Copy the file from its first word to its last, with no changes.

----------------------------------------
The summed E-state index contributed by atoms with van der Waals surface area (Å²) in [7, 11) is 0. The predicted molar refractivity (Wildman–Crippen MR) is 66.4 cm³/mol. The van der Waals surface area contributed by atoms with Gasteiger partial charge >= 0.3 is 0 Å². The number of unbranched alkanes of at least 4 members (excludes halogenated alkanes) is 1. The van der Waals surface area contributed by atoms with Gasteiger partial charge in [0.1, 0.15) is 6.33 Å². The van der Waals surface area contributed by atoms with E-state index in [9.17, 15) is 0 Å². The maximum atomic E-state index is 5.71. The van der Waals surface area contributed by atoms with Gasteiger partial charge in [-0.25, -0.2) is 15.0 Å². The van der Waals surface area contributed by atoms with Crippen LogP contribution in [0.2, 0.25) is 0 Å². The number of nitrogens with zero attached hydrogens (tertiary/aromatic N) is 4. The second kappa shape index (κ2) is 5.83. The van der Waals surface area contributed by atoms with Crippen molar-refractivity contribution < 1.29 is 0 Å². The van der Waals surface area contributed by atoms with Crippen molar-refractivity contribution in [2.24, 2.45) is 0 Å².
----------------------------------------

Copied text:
The summed E-state index contributed by atoms with van der Waals surface area (Å²) in [7, 11) is 0. The predicted molar refractivity (Wildman–Crippen MR) is 66.4 cm³/mol. The van der Waals surface area contributed by atoms with Gasteiger partial charge >= 0.3 is 0 Å². The number of unbranched alkanes of at least 4 members (excludes halogenated alkanes) is 1. The van der Waals surface area contributed by atoms with Gasteiger partial charge in [0.1, 0.15) is 6.33 Å². The van der Waals surface area contributed by atoms with E-state index in [9.17, 15) is 0 Å². The maximum atomic E-state index is 5.71. The van der Waals surface area contributed by atoms with Gasteiger partial charge in [-0.25, -0.2) is 15.0 Å². The van der Waals surface area contributed by atoms with Crippen LogP contribution in [0.2, 0.25) is 0 Å². The number of nitrogens with zero attached hydrogens (tertiary/aromatic N) is 4. The second kappa shape index (κ2) is 5.83. The van der Waals surface area contributed by atoms with Crippen molar-refractivity contribution < 1.29 is 0 Å². The van der Waals surface area contributed by atoms with Crippen molar-refractivity contribution in [2.24, 2.45) is 0 Å².